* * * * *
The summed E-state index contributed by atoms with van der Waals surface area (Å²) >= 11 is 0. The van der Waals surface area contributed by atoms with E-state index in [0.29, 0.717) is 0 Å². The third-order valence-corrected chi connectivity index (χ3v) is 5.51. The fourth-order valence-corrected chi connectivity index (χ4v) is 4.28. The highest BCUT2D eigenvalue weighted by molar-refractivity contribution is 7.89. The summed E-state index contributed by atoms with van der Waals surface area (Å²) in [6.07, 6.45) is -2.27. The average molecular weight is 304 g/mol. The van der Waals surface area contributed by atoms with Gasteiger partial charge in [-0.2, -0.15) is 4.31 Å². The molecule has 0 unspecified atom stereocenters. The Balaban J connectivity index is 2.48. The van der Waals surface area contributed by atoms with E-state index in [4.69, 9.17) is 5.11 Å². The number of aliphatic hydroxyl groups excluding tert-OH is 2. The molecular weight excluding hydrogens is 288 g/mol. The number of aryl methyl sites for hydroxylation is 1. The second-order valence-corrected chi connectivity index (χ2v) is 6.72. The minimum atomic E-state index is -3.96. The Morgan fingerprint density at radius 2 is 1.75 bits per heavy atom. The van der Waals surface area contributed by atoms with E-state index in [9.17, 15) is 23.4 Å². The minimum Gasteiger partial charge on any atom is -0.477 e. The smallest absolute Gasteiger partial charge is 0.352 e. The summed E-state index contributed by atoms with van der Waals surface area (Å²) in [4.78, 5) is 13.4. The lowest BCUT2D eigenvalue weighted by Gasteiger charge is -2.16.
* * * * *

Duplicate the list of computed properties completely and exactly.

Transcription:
The summed E-state index contributed by atoms with van der Waals surface area (Å²) >= 11 is 0. The van der Waals surface area contributed by atoms with E-state index in [0.29, 0.717) is 0 Å². The third-order valence-corrected chi connectivity index (χ3v) is 5.51. The fourth-order valence-corrected chi connectivity index (χ4v) is 4.28. The highest BCUT2D eigenvalue weighted by molar-refractivity contribution is 7.89. The summed E-state index contributed by atoms with van der Waals surface area (Å²) in [6.07, 6.45) is -2.27. The average molecular weight is 304 g/mol. The van der Waals surface area contributed by atoms with Gasteiger partial charge in [-0.2, -0.15) is 4.31 Å². The molecule has 0 unspecified atom stereocenters. The Balaban J connectivity index is 2.48. The van der Waals surface area contributed by atoms with E-state index in [4.69, 9.17) is 5.11 Å². The number of aliphatic hydroxyl groups excluding tert-OH is 2. The molecular weight excluding hydrogens is 288 g/mol. The number of aryl methyl sites for hydroxylation is 1. The second-order valence-corrected chi connectivity index (χ2v) is 6.72. The minimum atomic E-state index is -3.96. The Morgan fingerprint density at radius 2 is 1.75 bits per heavy atom. The van der Waals surface area contributed by atoms with E-state index in [9.17, 15) is 23.4 Å². The minimum Gasteiger partial charge on any atom is -0.477 e. The smallest absolute Gasteiger partial charge is 0.352 e. The summed E-state index contributed by atoms with van der Waals surface area (Å²) in [4.78, 5) is 13.4. The lowest BCUT2D eigenvalue weighted by Gasteiger charge is -2.16.